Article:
Congressional Democrats have been talking about their $3.5 trillion, 10-year spending package even before the ink was dry on the $1 trillion infrastructure package pending before the House.
We're getting our first glimpse of how they plan to pay for their projects, which cover everything from healthcare to climate change. As with the infrastructure package, they believe there's money to be raised from cryptocurrency.
House Democrats are proposing that $2 trillion of the money needed should come from tax increases, with a projected $16 billion ($1.6 billion per year) derived from adding cryptocurrencies and other assets to the wash-sale rule.
If you've ever used or sold cryptocurrencies in the U.S., you're likely aware that these count as taxable events. If the Bitcoin, Ethereum, or other cryptocurrency you cash out has been in your wallet for more than a year, those earnings are taxed at a long-term capital gains tax rate. If you've had it for less than a year, you get taxed at the short-term rate, which is higher. By the same token, so to speak, if your portfolio loses value, you can claim a loss and earn a deduction on your taxes.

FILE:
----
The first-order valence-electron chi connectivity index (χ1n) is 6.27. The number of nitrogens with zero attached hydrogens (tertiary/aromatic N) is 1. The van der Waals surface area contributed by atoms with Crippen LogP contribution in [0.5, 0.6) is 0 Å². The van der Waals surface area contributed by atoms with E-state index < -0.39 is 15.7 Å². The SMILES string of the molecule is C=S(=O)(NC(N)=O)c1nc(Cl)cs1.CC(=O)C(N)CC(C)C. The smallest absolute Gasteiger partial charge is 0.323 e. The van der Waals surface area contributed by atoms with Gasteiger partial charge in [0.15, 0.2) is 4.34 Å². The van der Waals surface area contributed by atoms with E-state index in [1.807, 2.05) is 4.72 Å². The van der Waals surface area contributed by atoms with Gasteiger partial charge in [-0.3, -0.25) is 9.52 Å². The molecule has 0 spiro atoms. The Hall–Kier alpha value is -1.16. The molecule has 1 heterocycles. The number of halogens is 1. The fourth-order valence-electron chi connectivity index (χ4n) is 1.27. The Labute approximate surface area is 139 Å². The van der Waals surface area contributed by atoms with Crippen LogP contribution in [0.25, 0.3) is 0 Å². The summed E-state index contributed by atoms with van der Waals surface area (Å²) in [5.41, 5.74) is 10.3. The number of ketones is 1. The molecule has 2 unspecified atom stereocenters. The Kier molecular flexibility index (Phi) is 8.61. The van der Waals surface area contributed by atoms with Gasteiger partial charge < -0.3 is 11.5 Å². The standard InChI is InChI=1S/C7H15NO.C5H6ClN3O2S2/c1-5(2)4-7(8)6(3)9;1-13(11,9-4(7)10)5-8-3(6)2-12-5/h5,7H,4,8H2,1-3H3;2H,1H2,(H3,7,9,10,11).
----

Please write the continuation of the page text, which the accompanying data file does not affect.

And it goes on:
But what if you sell some crypto, watch the price drop and buy it back for less? Right now, the Internal Revenue Service doesn't have any tools to mitigate this practice, which, when done in large volumes, can manipulate the price.
In the world of traditional finance, however, stock traders would have to wait 30 days before re-buying an asset if they wanted to claim a capital gains deduction. Cryptocurrency, classified as a property by the IRS, has no such limitations. Crypto users can cash out, get the deduction, then immediately re-buy at a lower, more favorable price.
The House proposal, if accepted, would treat crypto like stocks in this regard.
Both Coin Center and the Blockchain Association have signaled that the proposal isn't unreasonable, let alone an existential threat—unlike the proposal within the Senate infrastructure bill to make crypto actors beholden to tax reporting requirements. They argued that mandating crypto miners, validators, wallet providers, and blockchain app developers to file 1099 forms for the millions of anonymous people transacting via blockchains was unworkable and could chill American innovation in the crypto sector—though the Biden administration has reportedly said it wouldn't apply the law to non-custodial actors, such as cryptocurrency miners and software developers.
That bill, which passed on a bipartisan vote in the Senate, is now before the House, which is expected to pass without amendment.